The title to this post was taken from the latest column from veteran political journalist Barry Soper. Apparently he had had some readers get in touch, not entirely convinced by his PRC-related articles earlier in the week.
They all ignore the fact that this country has prospered over the past decade, while other economies have suffered.
The Key Government’s management of the global financial crisis has been lauded but without the free trade agreement, signed in the Chinese capital as the final act of the Clark Government, this country wouldn’t be where it is today.
The puerile keyboard warriors’ bile is too vile to repeat but it seems to be based on envy, that the Chinese, after generations of deprivation, have shown the world they can compete and are a force to be reckoned with.
I’m not sure quite what he bases these assertions on (although it is the sort of line that less well-grounded champions of Beijing, including former Foreign Minister, Murray McCully, have repeatedly tried to run). “Be grateful, peasants” seems to be the tone, for the CCP in Beijing has graciously bestowed its bounty upon you.
I don’t want to waste much time on the alleged PRC success story. When you do so much damage to yourself, and then stop the self-destruction, of course you’ve got plenty of ground to make-up, and with half-decent policies you can do some of that quite quickly. Here are the latest Conference Board productivity estimates.
The PRC……not even half the levels of Korea or (decades of underperformance) New Zealand, not a third of Taiwan or a quarter of Singapore. Who could possibly envy that sort of performance? There was no obvious reason why China could not have matched the performance of Korea, Japan, or Taiwan. Except that they chose to adopt, and continue to run, a system that consistently produces poor economic results.
But what I was really interested in was the assertion that New Zealand has had a really good economic performance over the last decade “while other economies have suffered”. I guess if Greece, or even Italy, is your benchmark it isn’t too far wrong. But then almost everyone does better than those troubled euro-crippled economies.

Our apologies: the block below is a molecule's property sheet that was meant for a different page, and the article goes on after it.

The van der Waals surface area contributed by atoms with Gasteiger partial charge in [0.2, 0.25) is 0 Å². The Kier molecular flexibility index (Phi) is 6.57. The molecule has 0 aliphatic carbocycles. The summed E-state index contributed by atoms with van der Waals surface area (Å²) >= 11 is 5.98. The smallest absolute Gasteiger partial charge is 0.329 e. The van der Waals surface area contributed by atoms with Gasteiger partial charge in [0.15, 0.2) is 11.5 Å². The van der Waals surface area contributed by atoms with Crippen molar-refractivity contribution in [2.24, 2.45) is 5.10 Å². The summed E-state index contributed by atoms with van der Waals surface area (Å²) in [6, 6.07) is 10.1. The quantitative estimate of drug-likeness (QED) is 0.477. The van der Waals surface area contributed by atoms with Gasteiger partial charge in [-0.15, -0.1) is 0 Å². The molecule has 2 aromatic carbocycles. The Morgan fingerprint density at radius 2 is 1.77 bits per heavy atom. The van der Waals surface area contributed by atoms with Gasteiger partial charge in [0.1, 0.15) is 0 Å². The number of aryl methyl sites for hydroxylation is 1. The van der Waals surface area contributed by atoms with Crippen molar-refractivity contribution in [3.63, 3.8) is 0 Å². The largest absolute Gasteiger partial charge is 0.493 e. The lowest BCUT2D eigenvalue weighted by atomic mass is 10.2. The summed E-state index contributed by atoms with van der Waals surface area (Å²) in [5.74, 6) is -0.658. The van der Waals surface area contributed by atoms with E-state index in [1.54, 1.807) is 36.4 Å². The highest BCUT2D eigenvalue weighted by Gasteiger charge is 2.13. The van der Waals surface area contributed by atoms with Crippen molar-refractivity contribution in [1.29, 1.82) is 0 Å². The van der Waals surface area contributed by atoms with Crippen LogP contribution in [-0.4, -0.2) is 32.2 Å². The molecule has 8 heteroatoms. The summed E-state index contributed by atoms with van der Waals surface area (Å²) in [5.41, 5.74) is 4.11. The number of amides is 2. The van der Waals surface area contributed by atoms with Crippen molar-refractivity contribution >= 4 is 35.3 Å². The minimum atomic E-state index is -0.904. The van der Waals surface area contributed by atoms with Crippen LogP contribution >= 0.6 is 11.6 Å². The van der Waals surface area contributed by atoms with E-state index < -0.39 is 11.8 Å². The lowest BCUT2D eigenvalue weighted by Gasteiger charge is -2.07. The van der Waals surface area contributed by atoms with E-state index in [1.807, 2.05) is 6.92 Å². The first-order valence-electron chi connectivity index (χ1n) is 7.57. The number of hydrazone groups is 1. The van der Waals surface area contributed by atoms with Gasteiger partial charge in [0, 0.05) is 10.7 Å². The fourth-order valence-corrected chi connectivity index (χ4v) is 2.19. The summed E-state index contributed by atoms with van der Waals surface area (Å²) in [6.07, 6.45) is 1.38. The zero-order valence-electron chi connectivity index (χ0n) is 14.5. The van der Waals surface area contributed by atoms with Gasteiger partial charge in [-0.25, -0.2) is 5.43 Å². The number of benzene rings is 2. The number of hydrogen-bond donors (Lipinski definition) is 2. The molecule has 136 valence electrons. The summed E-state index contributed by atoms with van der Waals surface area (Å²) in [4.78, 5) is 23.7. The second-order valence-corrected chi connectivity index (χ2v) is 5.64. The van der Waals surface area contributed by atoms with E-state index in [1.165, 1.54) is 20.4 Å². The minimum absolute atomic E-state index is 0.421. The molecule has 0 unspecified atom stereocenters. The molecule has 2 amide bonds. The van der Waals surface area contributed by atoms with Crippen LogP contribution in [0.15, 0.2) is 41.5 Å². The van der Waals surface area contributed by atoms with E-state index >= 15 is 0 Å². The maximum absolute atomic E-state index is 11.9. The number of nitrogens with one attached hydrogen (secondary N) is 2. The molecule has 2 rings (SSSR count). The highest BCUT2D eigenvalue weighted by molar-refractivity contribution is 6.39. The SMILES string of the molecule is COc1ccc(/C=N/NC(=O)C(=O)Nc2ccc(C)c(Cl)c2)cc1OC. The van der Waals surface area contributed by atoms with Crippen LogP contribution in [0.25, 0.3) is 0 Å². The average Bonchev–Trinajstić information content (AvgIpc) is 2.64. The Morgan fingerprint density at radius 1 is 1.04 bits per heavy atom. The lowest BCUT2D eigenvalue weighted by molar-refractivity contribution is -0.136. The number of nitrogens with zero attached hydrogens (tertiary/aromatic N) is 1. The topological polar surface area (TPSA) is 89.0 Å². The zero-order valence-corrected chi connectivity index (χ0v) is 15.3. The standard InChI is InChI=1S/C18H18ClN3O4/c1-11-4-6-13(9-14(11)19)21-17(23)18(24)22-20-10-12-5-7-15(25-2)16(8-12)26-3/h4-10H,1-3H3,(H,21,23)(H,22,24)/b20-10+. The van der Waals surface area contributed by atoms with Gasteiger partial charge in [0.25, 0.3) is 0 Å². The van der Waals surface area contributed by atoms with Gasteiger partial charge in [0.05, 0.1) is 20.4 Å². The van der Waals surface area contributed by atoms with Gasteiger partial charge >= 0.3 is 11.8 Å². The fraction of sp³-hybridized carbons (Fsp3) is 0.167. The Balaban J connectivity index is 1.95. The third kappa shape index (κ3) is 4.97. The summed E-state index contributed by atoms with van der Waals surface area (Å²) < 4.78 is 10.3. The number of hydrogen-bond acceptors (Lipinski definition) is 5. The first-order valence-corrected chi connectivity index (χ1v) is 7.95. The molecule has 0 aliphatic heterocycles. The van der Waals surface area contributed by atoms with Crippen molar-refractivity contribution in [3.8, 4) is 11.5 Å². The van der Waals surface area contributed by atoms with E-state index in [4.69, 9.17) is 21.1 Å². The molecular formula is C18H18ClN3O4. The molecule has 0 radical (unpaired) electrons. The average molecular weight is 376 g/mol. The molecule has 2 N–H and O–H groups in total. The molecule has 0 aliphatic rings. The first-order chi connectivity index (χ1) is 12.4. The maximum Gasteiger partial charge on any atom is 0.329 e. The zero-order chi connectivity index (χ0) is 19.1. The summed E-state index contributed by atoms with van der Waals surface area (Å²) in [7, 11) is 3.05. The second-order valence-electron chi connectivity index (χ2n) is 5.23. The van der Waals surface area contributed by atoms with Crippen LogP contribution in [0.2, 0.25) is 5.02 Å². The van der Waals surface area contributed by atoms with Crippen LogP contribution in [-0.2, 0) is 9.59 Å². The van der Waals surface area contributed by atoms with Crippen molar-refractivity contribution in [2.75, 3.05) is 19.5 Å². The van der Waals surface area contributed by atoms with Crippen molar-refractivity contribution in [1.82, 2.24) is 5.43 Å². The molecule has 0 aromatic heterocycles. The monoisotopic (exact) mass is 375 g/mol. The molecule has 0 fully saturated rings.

One comparison I like, and which I’ve run before, is between New Zealand and the United States. Were there anything to the “we owe such a debt to Beijing, and have done so well ourselves” story, an obvious place to look might be a comparison with the United States. After all, the US was the epicentre of the financial crisis itself, their central bank got to the limits of what it could do, and no one thinks Beijing someone “saved” the US. And yet here is how real GDP per capita compares across the two countries since late 2007, when the last recession began.
We’ve mostly done very slightly better than the US over the decade or so, but there really isn’t much in it. Certainly not a case of the US suffering and us “prospering”, whether thanks to Beijing or any other cause.
And to the extent we’ve done a touch better, it certainly isn’t reflecting stronger productivity growth. The data are indexed to 100 in 2007.
It isn’t just an us versus the US comparison either. Over that decade, real GDP per hour worked rose by 4.4 per cent, but in the median OECD country productivity growth was 8.9 per cent.
And if Beijing and the (so-called) free trade agreement were the source of any special New Zealand prosperity, exports might be an obvious place to look. Except that over the previous decade New Zealand exports actually fell a little as a share of GDP. In the United States, and in all but a handful of other OECD countries, exports became a larger share of the economy.
Even on more purely cyclical measures, New Zealand still doesn’t stand out (at least on the good side). The unemployment, for example, has come down a long way, but it is still quite a bit above the lows reached before the recession (at a time when demographics will be tending to lower the “natural” rate of unemployment). In the United States, by contrast, the unemployment rate is below pre-recession levels. That is also true across the G7 as a whole, the EU as a whole, and the OECD as a whole (individual bad euro-area countries notwithstanding).
And if you don’t like the idea of comparing against the US – even though it was the centre of crisis, and doesn’t owe anything in particular to Beijing – here is how we’ve done against another group of countries, each now with productivity levels similar to those in New Zealand (and few doing much trade with the PRC). Since all these countries started (in 2007) with productivity well behind global frontiers, all should have been able to do okay even if productivity growth at the frontier (eg US and northwest Europe) slowed.
Many did pretty well. As for us – Beijing (alleged) beneficence notwithstanding – either worst or second worst depending on your preferred measure.
As I noted earlier on, there are countries that have done a great deal worse than us. But the suggestion that we have “prospered” over the last decade – in some way materially outstripping the rest of the advanced world – isn’t just a myth. It is worse than that. And the people who run the story, whether as senior journalists or senior politicians should know better.
Countries mostly make their own prosperity. We once did – those decades when we really did lead the world. We could again, although that might involve facing facts. But these days politicians and their acolytes in the media seem more interested in playing distraction; in this case continuing to corrupt our system, supported by motivated fantasy stories about our (alleged) success and our (alleged) debt to Beijing.